Instead of strutting finish, Ravens pull up lame at end

January 03, 2000|By Ken Rosenthal

FOXBORO, Mass. -- The season was over, and now the Ravens were walking off the field, 20-3 losers to the New England Patriots. Some were smiling. Others were waving to fans.

Michael McCrary looked furious.

A half-hour later, he was still seething in the locker room, frowning as he emerged from the shower, shaking his head in disgust, trying to contain his anger.

"We just beat ourselves. That's obvious," the Pro Bowl defensive end said. "We sure didn't play the way we've been playing the past few weeks. When not everyone shows up, that will happen."

Why didn't everyone show up?

"I have no idea. I really don't," McCrary said. "Today was just a matter of which players on which team had packed their bags already. It's a shame that at the end of the season a lot of players do that."

Hadn't the Ravens matured past that point?

"I thought we did," McCrary said. "I honestly thought we did."

He was wrong. They all were wrong.

Just when the Ravens thought they had turned a corner, along came yesterday to remind them that they're still immature, still mediocre, still a long way from being the team they want to be.

Maybe it's better this way, better that they failed to end the season with a five-game winning streak, better that they finished 8-8 instead of 9-7.

Otherwise, they would have spent the entire off-season strutting around town, congratulating each other and talking about the playoffs as if they were inevitable.

Nothing could be further from the truth.

"I thought there was a lot of fire in us, but a few guys had their bags packed," quarterback Tony Banks said. "Once they stepped on the field, they tried hard, but you've got to prepare during the week."

Granted, the Ravens had been eliminated from the playoffs, draining the season finale of any real meaning. Granted, even a .500 record qualifies as a success for a team that was 16-31-1 in its first three campaigns.

Still, what was the month of December all about?

Instilling a sense of professionalism. Establishing a winning identity. Learning from the sins of the past.

By those standards, yesterday was a clear step back.

The special teams were abysmal, allowing three returns of 49 or more yards. The offensive line was horrid, allowing seven sacks. Banks lost a fumble that was returned for a touchdown and threw an interception into the end zone.

And coach Brian Billick wasn't so hot, either.

Billick deserves credit for all that the Ravens accomplished this season, but his reluctance to play smash-mouth football might ultimately cost this team a playoff game. He already has one such black mark on his record -- last year's NFC championship game, when he was Minnesota's offensive coordinator.

Near the end of the first quarter yesterday, Priest Holmes ran three times for 24 yards and caught an 11-yard pass as the Ravens drove from their 21 to the New England 1. It was the best he had run all season. But whom did "There was a lot of fire in us, but a few guys had their bags packed. They tried hard, but you've got to prepare during the week." Tony Banks,Ravens quarterback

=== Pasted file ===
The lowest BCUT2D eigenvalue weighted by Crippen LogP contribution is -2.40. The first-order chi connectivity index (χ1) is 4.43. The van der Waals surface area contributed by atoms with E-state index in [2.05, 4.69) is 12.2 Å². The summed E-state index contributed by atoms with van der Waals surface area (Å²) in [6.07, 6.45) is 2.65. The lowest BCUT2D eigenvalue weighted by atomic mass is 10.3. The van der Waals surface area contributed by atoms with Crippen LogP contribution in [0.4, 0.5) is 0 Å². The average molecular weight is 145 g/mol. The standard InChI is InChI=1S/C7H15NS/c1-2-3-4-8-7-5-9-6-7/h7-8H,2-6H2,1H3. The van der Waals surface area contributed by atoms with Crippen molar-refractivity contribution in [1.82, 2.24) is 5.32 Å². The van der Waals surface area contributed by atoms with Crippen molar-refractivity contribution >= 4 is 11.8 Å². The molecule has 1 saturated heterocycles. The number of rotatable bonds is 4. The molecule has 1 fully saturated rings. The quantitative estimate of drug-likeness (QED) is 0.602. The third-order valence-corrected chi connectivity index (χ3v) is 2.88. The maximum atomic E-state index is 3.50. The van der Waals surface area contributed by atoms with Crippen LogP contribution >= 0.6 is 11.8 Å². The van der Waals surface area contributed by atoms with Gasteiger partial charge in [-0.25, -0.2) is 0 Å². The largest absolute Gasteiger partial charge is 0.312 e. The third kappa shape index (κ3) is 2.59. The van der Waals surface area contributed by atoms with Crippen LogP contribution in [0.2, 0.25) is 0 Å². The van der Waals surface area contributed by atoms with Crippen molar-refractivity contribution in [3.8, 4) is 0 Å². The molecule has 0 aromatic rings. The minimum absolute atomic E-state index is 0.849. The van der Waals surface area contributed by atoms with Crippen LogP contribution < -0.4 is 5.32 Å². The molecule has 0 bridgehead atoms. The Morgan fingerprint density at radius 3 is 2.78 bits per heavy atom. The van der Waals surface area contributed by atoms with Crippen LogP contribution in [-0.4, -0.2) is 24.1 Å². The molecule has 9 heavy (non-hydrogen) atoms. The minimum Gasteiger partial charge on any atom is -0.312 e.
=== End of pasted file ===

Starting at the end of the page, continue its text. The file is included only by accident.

Billick insert once the Ravens got down to the 1? Errict Rhett, only to see him stuffed twice.

The Ravens wound up with a field goal, but finished the season with the worst red-zone touchdown percentage in the AFC (35 percent). Their lack of a big-play receiver was the major reason. But play-calling -- Billick frequently chose to pass in short-yardage situations near the goal line -- also was a factor.

In this case, he called the right plays, but used the wrong back. He then returned to the right back -- Rhett didn't rush again the rest of the day -- but started calling the wrong plays. Holmes ran only once in the second quarter despite averaging 5.9 yards per carry for the game and 5.7 for the season.

Will Billick ever pound a back the way Wisconsin pounded Ron Dayne against Stanford in the Rose Bowl? It seems that his West Coast mentality won't allow it, even though he now coaches in an area of the country where teams rarely succeed without a powerhouse running game.

Speaking in general terms about his first season, Billick said, "I'm as accountable as anyone there's obviously a lot of situations I have to learn."

He has all the tools to become a terrific coach, but he needs to be less stubborn with both his play-calling and personnel decisions -- see Banks and Patrick Johnson.

Actually, Billick's biggest mistake in this game might have been treating his players like adults and lifting curfew for New Year's Eve. The curfew for next New Year's Eve should be as follows: offense, 10 p.m.; defense, 11 p.m. The special teams should be placed under house arrest.

The Patriots had lost six of seven. They were playing without suspended wide receiver Terry Glenn and three of their top four defensive backs. Drew Bledsoe had thrown 16 interceptions in his previous seven games and been sacked five times or more in three straight. He threw only one interception yesterday and was sacked only twice.

This isn't to indict the Ravens' defense -- the Patriots scored on two short-field possessions, a 51-yard field goal and a fumble return for a touchdown. But the reality is that the Ravens finished 8-8 in large part because they play in the weak AFC Central. They defeated only one team with a record better than 6-10 -- Tennessee.

New England was the team that should have been ready to quit yesterday, the team with the players ready to revolt, the fans ready to boo and the coach ready to be fired.

Yet, New England was the team that showed greater resolve.

"It's definitely disappointing," Banks said. "Maybe this time next year we're playing this game for a playoff berth. You have to give a better showing than this."

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